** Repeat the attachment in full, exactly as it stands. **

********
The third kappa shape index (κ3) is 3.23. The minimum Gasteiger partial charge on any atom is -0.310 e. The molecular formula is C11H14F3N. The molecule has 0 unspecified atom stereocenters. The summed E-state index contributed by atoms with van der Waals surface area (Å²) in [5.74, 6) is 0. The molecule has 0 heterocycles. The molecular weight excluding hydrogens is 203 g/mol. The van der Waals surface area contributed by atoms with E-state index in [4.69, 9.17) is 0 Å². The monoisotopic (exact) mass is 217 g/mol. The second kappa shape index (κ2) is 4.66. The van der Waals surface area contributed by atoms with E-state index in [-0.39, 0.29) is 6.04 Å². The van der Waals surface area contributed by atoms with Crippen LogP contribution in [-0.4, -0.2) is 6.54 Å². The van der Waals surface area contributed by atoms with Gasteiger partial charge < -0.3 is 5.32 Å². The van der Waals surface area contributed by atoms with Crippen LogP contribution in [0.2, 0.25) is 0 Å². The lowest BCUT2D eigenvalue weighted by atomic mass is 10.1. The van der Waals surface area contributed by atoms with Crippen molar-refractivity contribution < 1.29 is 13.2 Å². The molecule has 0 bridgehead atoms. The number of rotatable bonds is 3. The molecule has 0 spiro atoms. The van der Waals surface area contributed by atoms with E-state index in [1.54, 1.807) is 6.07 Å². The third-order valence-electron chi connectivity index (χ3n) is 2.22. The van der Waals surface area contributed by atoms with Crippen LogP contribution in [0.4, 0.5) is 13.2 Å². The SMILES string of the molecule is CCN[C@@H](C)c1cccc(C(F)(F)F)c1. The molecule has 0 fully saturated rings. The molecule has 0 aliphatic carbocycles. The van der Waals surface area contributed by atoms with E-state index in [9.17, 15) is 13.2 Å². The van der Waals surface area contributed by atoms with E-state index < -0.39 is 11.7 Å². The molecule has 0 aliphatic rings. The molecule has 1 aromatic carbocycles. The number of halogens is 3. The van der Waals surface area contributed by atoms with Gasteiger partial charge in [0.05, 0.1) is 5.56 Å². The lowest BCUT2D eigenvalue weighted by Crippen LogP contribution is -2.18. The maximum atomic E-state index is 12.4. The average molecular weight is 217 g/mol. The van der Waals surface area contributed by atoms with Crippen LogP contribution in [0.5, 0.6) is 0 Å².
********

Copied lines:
The third kappa shape index (κ3) is 3.23. The minimum Gasteiger partial charge on any atom is -0.310 e. The molecular formula is C11H14F3N. The molecule has 0 unspecified atom stereocenters. The summed E-state index contributed by atoms with van der Waals surface area (Å²) in [5.74, 6) is 0. The molecule has 0 heterocycles. The molecular weight excluding hydrogens is 203 g/mol. The van der Waals surface area contributed by atoms with E-state index in [4.69, 9.17) is 0 Å². The monoisotopic (exact) mass is 217 g/mol. The second kappa shape index (κ2) is 4.66. The van der Waals surface area contributed by atoms with E-state index in [-0.39, 0.29) is 6.04 Å². The van der Waals surface area contributed by atoms with Crippen LogP contribution in [-0.4, -0.2) is 6.54 Å². The van der Waals surface area contributed by atoms with Gasteiger partial charge < -0.3 is 5.32 Å². The van der Waals surface area contributed by atoms with Crippen LogP contribution in [0.2, 0.25) is 0 Å². The lowest BCUT2D eigenvalue weighted by atomic mass is 10.1. The van der Waals surface area contributed by atoms with Crippen molar-refractivity contribution < 1.29 is 13.2 Å². The molecule has 0 bridgehead atoms. The number of rotatable bonds is 3. The molecule has 0 spiro atoms. The van der Waals surface area contributed by atoms with E-state index in [1.54, 1.807) is 6.07 Å². The third-order valence-electron chi connectivity index (χ3n) is 2.22. The van der Waals surface area contributed by atoms with Crippen LogP contribution in [0.4, 0.5) is 13.2 Å². The SMILES string of the molecule is CCN[C@@H](C)c1cccc(C(F)(F)F)c1. The molecule has 0 fully saturated rings. The molecule has 0 aliphatic carbocycles. The van der Waals surface area contributed by atoms with E-state index in [9.17, 15) is 13.2 Å². The van der Waals surface area contributed by atoms with E-state index < -0.39 is 11.7 Å². The molecule has 0 aliphatic rings. The molecule has 1 aromatic carbocycles. The number of halogens is 3. The van der Waals surface area contributed by atoms with Gasteiger partial charge in [0.05, 0.1) is 5.56 Å². The lowest BCUT2D eigenvalue weighted by Crippen LogP contribution is -2.18. The maximum atomic E-state index is 12.4. The average molecular weight is 217 g/mol. The van der Waals surface area contributed by atoms with Crippen LogP contribution in [0.5, 0.6) is 0 Å².